We made this recipe for mini muffins, so that they're a good size for little hands (and tummies). Us big kids can choose to eat 2 - 3 of them in the place of a regular-size muffin. Or bake yours in a regular-size muffin tray and adjust the baking time. We didn't test the baking time for regular-size muffins so I don't have a time to give you (sorry). Keep a close eye on them and use the ever-trusty toothpick-in-the-centre test.
Banana Lentil Muffins Ingredients
- 1 cup of ripe bananas (or 2 ripe medium bananas)
- 1 cup red or green lentil puree (1 cup of lentils boiled in water for 40-45 minutes, drained then pureed)
- 1 Egg
- ¼ cup of maple syrup
- 1 tsp baking powder
- 1 tsp baking soda
- 1 tsp vanilla extract
- 1/2 cup of oat flour (blended old fashioned oats)
- 1/2 cup of all purpose flour
- 1/2 cup oil (vegetable, avocado, canola or olive)
- 1/2 cup of chocolate chips (optional)
- 1/4 cup of crushed walnuts (optional)
Banana Lentil Muffins Directions
- Preheat oven to 300°F (150°C).
- In a bowl, combine all wet ingredients (egg, oil, maple syrup, bananas, lentil purée and vanilla. Mix well.
- In a separate bowl, mix all the dry ingredients together (flour, oat flour, baking soda, baking powder, walnuts and chocolate chips).
- Stir into the egg mixture until mixed.
- Grease the muffin tins with oil.
- Bake for 15-20 minutes.
Check out more healthy kid-friendly recipes.
Mint chocolate is one of my all-time favourite flavours. The beauty of this recipe is that you can satisfy that mint-chocolate craving without any of the added sugar. I know because that's exactly the situation that created this recipe. I was aiming for a smoothie but the result was more of a mousse in texture. A rich, creamy, decadent, intensely minty chocolatey mousse. YUM! Sometimes the best inventions are discovered by accident.
1 big serving or 2 smaller servings.
Mint Chocolate Whip Ingredients
- 3 dates (pits removed)
- 2 tbsp cacao nibs
- 1.5 tbsp cocoa powder
- 2 tbsp ground flaxseeds
- ⅓ cup of coconut milk (with the fat)
- ½ cup milk or plant-based milk alternative of your choice
- 2 drops of peppermint oil
- ⅛ of an avocado (very ripe)
Mint Chocolate Whip Directions
- Blend thoroughly and enjoy immediately!
Looking for more healthy recipes featuring mint? Check out this recipe for pistachio-mint smoothies.
All I can say is chocolate chia pudding ... yum!
Healthy eating is all about eating good fuel for your body AND eating for pleasure. This delicious treat fits both categories. It's chocolatey goodness that's made with chia seeds. Chia seeds are rich in protein, iron and fibre. The result is a gelatinous or pudding-like consistency similar to tapioca pudding. It's also quite low in sugar.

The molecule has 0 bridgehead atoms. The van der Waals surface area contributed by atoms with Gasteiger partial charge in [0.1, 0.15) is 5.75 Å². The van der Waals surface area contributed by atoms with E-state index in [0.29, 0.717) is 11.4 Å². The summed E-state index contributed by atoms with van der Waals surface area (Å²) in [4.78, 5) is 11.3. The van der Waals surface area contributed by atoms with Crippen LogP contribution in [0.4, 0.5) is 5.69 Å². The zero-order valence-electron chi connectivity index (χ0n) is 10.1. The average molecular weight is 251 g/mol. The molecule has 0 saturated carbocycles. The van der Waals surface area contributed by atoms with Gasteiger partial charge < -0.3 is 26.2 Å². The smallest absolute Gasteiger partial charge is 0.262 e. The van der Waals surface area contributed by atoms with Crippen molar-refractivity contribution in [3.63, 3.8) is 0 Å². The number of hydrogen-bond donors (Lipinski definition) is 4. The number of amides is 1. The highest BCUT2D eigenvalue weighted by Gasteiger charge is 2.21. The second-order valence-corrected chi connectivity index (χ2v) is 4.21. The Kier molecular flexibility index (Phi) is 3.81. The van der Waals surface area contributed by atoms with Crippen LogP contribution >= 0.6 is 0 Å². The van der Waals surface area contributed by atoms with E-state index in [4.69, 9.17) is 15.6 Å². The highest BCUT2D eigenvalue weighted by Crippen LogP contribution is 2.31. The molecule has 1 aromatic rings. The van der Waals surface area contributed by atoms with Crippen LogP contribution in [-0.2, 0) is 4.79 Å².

Feel free to play with the recipe. The richest version is made with the canned coconut milk (coconut and chocolate - awesome!). I love orange chocolate and mint chocolate so sometimes I add a drop or two of mint extract or orange blossom water.
Chocolate Chia Pudding Ingredients
3 TBSP chia seeds
1 cup milk (dairy, plant-based alternative, canned coconut milk is especially delicious)
1 TBSP cocoa powder
1.5 tsp sugar
Chocolate Chia Pudding Directions
- Combine all ingredients in a container with a lid.
- Stir well to thoroughly combine.
- Leave at room temperature for 30 minutes to allow gel to start.
- Refrigerate overnight.
You asked for a healthier alternative to the famous (and delicious) chocolate hazelnut spread (you know which one). Today I'm sharing not just one, but 4 alternatives. All are much lower in sugar and have no palm oil. Just in time for back-to-school. I mention back-to-school because you'll not only be looking for packed lunch ideas, but also breakfast ideas for rushed mornings and quick after school snack ideas.
All of these contain nuts or seeds. That's the foundation of this foodstuff afterall. Some preschools and schools are nut and seed-free, some are nut-free (i.e. seeds are okay), and some are peanut-free (i.e. nuts and seeds are okay). Always check with your individual facility to find out exactly what is and what isn't allowed.
An important note, especially if you are introducing these to picky eaters who already are familiar with the famous chocolate hazelnut spread, none of these taste exactly the same. So, don't try to pull a fast one on your little one and swap one for the other. They'll notice the difference - kids have keen observation skills with their food. Call this spread by a different name. This way they will be expecting something different.
A huge THANK YOU to student volunteer Carla for her help with these recipes!
Healthy Nut-Free Chocolate Spread
- 2 cups toasted sunflower seeds
- ½ cup cocoa powder
- 4 tbsp icing sugar
- 1/2 cup milk (optional)
- ¼ to ½ cup canola oil
- In a pan over medium-high heat, toast the sunflower seeds until light brown and fragrant, about 3-4 minutes. Set aside to cool.
- Using a food processor, process the sunflower seeds until powdery. Scrape the sides.
- Add the cocoa powder, icing sugar, milk (optional), and canola oil. Blend until smooth.
Homemade Chocolate Hazelnut Spread
- 2 cups hazelnuts
- 3 tbsp icing sugar
- ½ cup milk (optional)
- ½ cup cocoa powder
- ¼ to ½ cup canola oil
- In a pan over medium-high heat, toast the whole hazelnuts with their peels on for 5 minutes. Set aside to cool.
- Once the whole hazelnuts are cool, rub them in between a kitchen towel to loosen and remove the skin.
Habibi's Chocolate Tahini and Powerplant's Chocolate Sprouted Seed Spread
(Note: In the spirit of being fully transparent, both of these were given to me for free. I did not receive payment to review either. I'm super picky about what foods I'll share with you in my reviews.)
I brought both of these to my co-working space last week so that everyone could try them. Yes, there are perks to having dietitians as friends and co-workers! Both received very positive reviews. Some people preferred one and an equal number preferred the other. Both products have a short ingredient list with only recognizable foods. They're made with nuts or seeds, providing healthy fats (and no palm oil). Each has just a touch of sugar/sweetener. Check each product's websites for a listing of what stores you can find them in.